Dashed off to work even before the episode ended. Though I did do the outside trash and recycling and swept in the morning, I spent most of the day doing carts in the 90-degree heat. I slathered myself with suntan lotion at least three times and went inside frequently for water. I also ended up missing a sweep when the afternoon bagger left early to care for her daughter, as she didn't trust the sitter with her. Needless to say, I ran home as soon as possible, dodging rush-hour traffic.
(And the next person who asks if it's hot enough for me will end up eating a cart. Yes, it was crazy-hot again today, but this time, it was humid, too. A stiff breeze did help somewhat.)
Went into writing as soon as I got in and changed. Everyone takes off from the tea party at once. The Red King sends his men after Orson, Gary, and Charles as they run into the woods with their tea things. Richard manages to get Jack on the ground long enough for Brett to flee with her boys. They wonder if they're lost again, until the Cheshire Catwoman (Lee Merriweather) reveals a door in a tree that takes them back into the main hall where they came from.
Broke at 6:30 for a very quick leftovers dinner. Ate while watching Match Game '76. Joey Bishop keeps is dismayed when he can't get a kiss from the (male) contestant. He ends up trying to kiss the others - including Gene - anyway.
Settled down on the futon for Match Game PM. Tonight's was definitely one of my favorite later PM shows. Started out with Bill Daily taking off his jacket in the hope of calming a contestant and finished with a delighted Rita Moreno helping a gentleman win 20,000 for "Loud and __." And that doesn't even count all the times Fred Grandy managed to work the word "goat" into his answers.
Sale of the Century was another close one. The contestant bought two of the three Instant Bargains, but the one guy got two of the three Fame Games. He ended up jumping ahead in the Speed Round and just barely winning. He too opted to return for better prizes later.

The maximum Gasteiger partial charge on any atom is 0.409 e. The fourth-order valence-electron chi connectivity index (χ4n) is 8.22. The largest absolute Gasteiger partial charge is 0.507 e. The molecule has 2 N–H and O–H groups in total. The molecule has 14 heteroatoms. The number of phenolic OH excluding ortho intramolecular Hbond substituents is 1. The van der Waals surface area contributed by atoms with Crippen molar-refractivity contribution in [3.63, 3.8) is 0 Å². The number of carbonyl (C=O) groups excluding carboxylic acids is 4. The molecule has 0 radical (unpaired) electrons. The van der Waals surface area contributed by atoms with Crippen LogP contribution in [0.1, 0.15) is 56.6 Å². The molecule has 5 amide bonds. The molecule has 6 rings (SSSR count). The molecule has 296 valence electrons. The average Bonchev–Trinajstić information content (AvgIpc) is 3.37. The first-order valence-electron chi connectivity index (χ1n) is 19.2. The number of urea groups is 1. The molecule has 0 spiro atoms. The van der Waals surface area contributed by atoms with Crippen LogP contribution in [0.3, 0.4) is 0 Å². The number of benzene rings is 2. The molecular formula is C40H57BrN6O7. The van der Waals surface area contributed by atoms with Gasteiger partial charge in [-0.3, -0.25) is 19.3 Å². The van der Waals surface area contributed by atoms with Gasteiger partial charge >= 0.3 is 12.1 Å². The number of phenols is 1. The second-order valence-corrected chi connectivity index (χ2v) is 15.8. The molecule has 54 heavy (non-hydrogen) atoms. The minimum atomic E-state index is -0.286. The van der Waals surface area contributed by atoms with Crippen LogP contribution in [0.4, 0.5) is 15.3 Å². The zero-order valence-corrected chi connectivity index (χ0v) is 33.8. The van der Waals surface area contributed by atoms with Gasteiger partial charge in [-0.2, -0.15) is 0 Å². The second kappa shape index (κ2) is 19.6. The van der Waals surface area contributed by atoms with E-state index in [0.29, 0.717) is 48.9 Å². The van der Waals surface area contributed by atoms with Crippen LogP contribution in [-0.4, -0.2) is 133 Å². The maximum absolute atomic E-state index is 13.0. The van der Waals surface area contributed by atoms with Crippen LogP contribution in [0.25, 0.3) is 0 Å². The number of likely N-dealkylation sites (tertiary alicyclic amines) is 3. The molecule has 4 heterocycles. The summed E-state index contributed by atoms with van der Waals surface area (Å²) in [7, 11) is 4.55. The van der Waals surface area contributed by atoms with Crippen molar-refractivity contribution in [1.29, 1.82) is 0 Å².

Finished the night online with The Bellboy at Pluto TV. This is one of two Jerry Lewis movies my family owned in the 90's (the other was The Nutty Professor) and used to watch a lot. It was a particular favorite of Dad's. As the Paramount executive (Jack Kruschen) explains in the opening sequence, there's no real story to this one. Lewis plays Stanley, the weirdest, quietest, and most incompetent bellhop at the Fontainbleu Hotel in Miami Beach, Florida. It's a series of mostly pantomimed skits showing Stanley's adventures at the hotel, from conducting an imaginary orchestra to dealing with his exasperated boss Bob (Bob Clayton) to meeting the real Jerry Lewis and Milton Berle (himself) when they visit the hotel.
Obviously, your enjoyment of this one depends on your fondness for Lewis, slapstick, and silent pantomime. I think it's one of his better and more unique solo vehicles, but your mileage may vary.
And I don't know where it came from, but sometime between Sale of the Century and the Match Game '91 premiere, a huge thunderstorm rolled in. I think it's gone now, and I'm hoping it won't be as bad as they say for the next few days.